Multiple indicators reflect resilience, strength of Chinese economy
This photo taken on July 3, 2023 shows robotic arms working in the welding workshop of GAC Aion New Energy Automobile Co., Ltd. in Guangzhou, south China's Guangdong Province. (Xinhua/Deng Hua)
BEIJING, Aug. 24 (Xinhua) -- While lingering headwinds have fueled concerns over global growth prospects, multiple indicators have pointed to the resilience and strength of the Chinese economy.
In the first half of the year (H1), China recorded a 5.5-percent GDP expansion, the fastest among major economies globally. This impressive performance was followed by robust growth in major economic indicators in the first seven months of 2023, with value-added industrial output and retail sales of consumer goods continuing to post steady increases.
Since the second quarter, several international organizations and institutions have revised their forecasts for China's economic growth this year upwards. The World Bank, for instance, raised its China growth forecast to 5.6 percent in June from January's projection of 4.3 percent.
Besides solid economic fundamentals, China has also secured growth in key areas such as grain and energy supply.
The country's annual grain output has steadied at over 1.3 trillion jin (650 billion kg) in recent years, while its power generation climbed 3.8 percent year on year during the January-July period.
New growth momentum is also building amid the country's transition to innovation-driven growth, with progress reported in several major sci-tech projects.
The C919, China's first homegrown large jetliner, made its commercial debut in May, while its first domestically-built large cruise ship completed its undocking in June, all of which bear testimony to China's growing strength in innovation.
Development of emerging sectors of strategic importance, seen as new drivers of growth by analysts, has also picked up pace in the first seven months of this year, as highlighted by the steady growth in high-tech and equipment manufacturing sectors.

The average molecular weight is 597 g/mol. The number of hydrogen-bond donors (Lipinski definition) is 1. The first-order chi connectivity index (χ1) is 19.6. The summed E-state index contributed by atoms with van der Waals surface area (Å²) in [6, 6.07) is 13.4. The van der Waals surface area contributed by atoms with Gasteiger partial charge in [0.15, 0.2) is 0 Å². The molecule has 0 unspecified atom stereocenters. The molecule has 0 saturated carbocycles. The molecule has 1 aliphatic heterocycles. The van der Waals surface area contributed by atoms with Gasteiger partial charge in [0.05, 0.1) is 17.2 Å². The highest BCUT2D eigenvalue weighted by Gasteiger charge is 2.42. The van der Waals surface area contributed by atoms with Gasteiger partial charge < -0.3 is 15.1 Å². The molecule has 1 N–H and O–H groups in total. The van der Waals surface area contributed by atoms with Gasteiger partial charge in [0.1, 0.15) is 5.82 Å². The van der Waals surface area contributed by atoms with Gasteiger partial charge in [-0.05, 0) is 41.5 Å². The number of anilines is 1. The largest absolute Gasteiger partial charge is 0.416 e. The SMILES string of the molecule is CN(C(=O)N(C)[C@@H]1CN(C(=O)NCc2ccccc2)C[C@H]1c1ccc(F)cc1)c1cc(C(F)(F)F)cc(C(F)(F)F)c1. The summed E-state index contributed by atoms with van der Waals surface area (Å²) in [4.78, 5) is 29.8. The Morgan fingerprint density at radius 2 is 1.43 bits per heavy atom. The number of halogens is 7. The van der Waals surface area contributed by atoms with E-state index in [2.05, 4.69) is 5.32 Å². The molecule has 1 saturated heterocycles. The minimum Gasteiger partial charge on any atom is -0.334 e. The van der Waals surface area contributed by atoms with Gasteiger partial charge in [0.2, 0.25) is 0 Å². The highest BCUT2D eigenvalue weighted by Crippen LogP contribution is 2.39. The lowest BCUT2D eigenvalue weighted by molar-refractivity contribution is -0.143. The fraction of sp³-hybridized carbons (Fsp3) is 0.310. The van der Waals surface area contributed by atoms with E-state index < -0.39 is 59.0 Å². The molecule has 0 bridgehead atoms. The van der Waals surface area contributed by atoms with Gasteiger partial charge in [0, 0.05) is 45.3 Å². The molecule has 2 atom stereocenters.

In particular, exports of new energy vehicles more than doubled year on year in the first seven months to 636,000 units, an encouraging performance against the backdrop of flagging global trade.
Gu Yan, a researcher with the National Development and Reform Commission (NDRC), noted that innovation as a primary driving force for development has become stronger in the country, saying that it will facilitate industrial upgrading and encourage the emergence of new business models.
To further energize business vitality, Chinese authorities have pressed ahead with reform, unveiling a 31-measure guideline to bolster private economy and a document aimed at furthering opening up.
These policy measures have lent support to private economy, with the number of new self-employed households registering double-digit year-on-year growth in H1.
Looking ahead, China's growth prospects are well underpinned by its super-sized market and the development potential amid its efforts to foster a new development paradigm, analysts said.
With a population of 1.4 billion, the largest middle-income group in the world and continuous consumption upgrading, China's market holds great appeal among ambitious businesses across the globe.
The upcoming China International Fair for Trade in Services 2023, for instance, had attracted over 2,200 enterprises as of Sunday, with more than 500 of them being either Global Fortune 500 companies or industry-leading enterprises, data showed.
Zhang Zhanbin, a researcher with the Party School of the Communist Party of China Central Committee, said that China's urbanization rate stands at 65.22 percent, well below the 80 or even 90 percent recorded in developed economies, thus boasting great development potential.
In addition, China has broadened its development space by opening up wider to the outside world. Since the beginning of this year, demand for China-Europe freight trains has been running high, while cargo transported via the China-Laos Railway increased by more than 90 percent year on year.
Such an opening-up pace will continue unabated, with Zhao Chenxin, deputy head of the NDRC, pledging that the country will open its door wider.
"China's development is set to provide more opportunities for the world and inject strong impetus for the global economy," said Zhao.